Poster of the drama schools inviting to a demonstration on March 2, 2023,
in Athens, Thessaloniki, Patras, and Ioannina.

On 17 December, 2022, the imposition of a Presidential Decree, which considers art degrees equivalent to high school diplomas, stands in stark contrast to fundamental rights prescribed by International human rights law, such as the right to life, the right to choose one’s profession, and the obligation of governments to respect these rights. Greece’s present socio-political context, which encompasses an economic crisis, a shift towards right-wing radicalization in politics, challenges stemming from the refugee crisis and the authorities’ questionable handling of it, social unrest arising from austerity measures, and the overall economic distress are some of the reasons and mechanisms that could explain reasons behind the enactment of such a decree.

Presidential Decree 85/2022 [2] establishes the qualifications framework and sector classification in the broader public sector with an aim to match and unify various branches of the public sector. It was signed into effect by Greek President Katerina Sakellaropoulou. The result, simply put, is that individuals who have obtained degrees from theatre colleges, dance schools, and film schools will be categorized as workers with a secondary education level, ignoring the fact that all these artists have graduated from High Education Art Schools that had already been classified by the Greek State as higher education institutions. For example, the Higher School of Dramatic Art of the State Theatre of Northern Greece has been operating since 1973; it is a state institution and belongs to the higher education level (tertiary education) according to Presidential Decree 336/14/6/89. Enrollment is free of charge, and the program duration is three years.

The signing of the Decree quickly caught the attention and triggered a backlash within the artistic and educational communities. Numerous drama schools were occupied, and the teaching faculty of the State Drama Schools tendered their resignations as a gesture of protest.[3]

Photo from a demonstration. The person holds a sign reading ‘NO to the devaluation of artists.’

The main claim was to withdraw the Decree or essentially amend it so that it becomes clear that  ‘’following an Educational Practice in the Performing Arts grants Educational merit in a category higher than that of a high school diploma Degree’’. [4] At this point, it is worth mentioning that the introduction of the Decree deteriorates the already weakened state of labour rights for artists in Greece.  For instance, during the COVID-19 pandemic, a lot of artists were essentially excluded from measures of support and the allocations that were provided by the state to other professional sectors. This situation was addressed by a movement that rose in April 2020, and that was called #SupportArtWorkers. [5]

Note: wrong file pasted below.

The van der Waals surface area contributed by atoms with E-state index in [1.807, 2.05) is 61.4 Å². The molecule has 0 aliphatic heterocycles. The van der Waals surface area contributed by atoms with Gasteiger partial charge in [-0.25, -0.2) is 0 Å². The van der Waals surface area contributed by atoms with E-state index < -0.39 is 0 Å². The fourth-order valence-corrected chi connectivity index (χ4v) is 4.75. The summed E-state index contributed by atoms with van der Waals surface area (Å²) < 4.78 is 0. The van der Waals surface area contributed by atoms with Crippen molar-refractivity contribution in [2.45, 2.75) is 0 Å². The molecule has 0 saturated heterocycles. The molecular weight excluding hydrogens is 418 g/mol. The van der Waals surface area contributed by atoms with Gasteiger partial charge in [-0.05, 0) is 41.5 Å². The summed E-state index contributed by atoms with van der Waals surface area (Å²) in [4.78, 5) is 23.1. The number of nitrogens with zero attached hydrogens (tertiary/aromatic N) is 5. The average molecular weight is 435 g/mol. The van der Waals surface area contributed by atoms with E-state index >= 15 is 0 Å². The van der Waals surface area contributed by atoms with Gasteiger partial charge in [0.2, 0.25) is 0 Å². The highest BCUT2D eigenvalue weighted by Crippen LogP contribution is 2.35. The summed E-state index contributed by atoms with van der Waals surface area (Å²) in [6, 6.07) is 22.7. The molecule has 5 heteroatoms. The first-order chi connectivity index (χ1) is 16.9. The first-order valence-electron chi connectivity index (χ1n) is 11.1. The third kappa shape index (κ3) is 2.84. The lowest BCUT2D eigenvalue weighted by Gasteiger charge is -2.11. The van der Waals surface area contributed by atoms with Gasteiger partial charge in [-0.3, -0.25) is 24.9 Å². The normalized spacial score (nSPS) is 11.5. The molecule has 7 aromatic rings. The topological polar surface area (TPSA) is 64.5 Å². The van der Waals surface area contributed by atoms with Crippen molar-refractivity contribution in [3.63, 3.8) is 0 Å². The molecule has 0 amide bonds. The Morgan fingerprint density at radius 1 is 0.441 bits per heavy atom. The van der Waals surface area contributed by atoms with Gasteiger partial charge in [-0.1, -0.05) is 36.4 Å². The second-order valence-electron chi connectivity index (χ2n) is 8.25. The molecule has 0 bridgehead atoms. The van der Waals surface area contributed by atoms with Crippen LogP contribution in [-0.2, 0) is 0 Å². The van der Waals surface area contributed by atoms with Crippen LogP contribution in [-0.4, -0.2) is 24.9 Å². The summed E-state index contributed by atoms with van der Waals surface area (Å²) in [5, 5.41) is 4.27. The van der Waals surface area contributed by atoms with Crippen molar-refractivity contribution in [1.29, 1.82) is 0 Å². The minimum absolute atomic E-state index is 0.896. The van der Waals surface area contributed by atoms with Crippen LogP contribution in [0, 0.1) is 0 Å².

If artists are equated to secondary education graduates only, this means that in Greece, artists will not be able to apply for a master’s degree education related to their respective disciplines. Moreover, it means that the artists will have access to the lowest level of unemployment benefits, and their salaries will no longer be determined by collective agreements but by ministerial decisions.

Photo from a demonstration

After the Decree was signed into power on 17 December 2022, an aftermath of protests and resistance started in the art world in Greece, as well as at an international level. The fight is still ongoing. Several of the major drama schools of Greece had been squatted for almost three months by their students, including, for example, the National Theater, the National Theater of Northern Greece, and the Municipal Theater of Patras, as a symbol of protest. Students were not allowing the schools to function as normal, but at the same time, multiple cultural and artistic activities were taking place in the squatted schools, showing that art is alive and is extremely related to its students , its teachers, and its people. The subject also got international attention with the ETC (European Theatre Convention) standing with the artists’ demands and publicly denouncing the devaluation of Arts education in Greece.

Some of the demands of the artists included: 

-The amendment of Decree 85/2022, with the inclusion of all artists in the tertiary education level.

-The provision of food, accommodation, free textbooks, state scholarships, and financial support to the Student Body of the Schools supervised by the Ministry of Culture and Sports.

-The proper staffing of the Public Schools of Performing Arts with the necessary personnel and equipment for the correct conduct of the studies.

-The immediate establishment of a Public and Free University and new University Departments of Performing Arts throughout Greece. [6]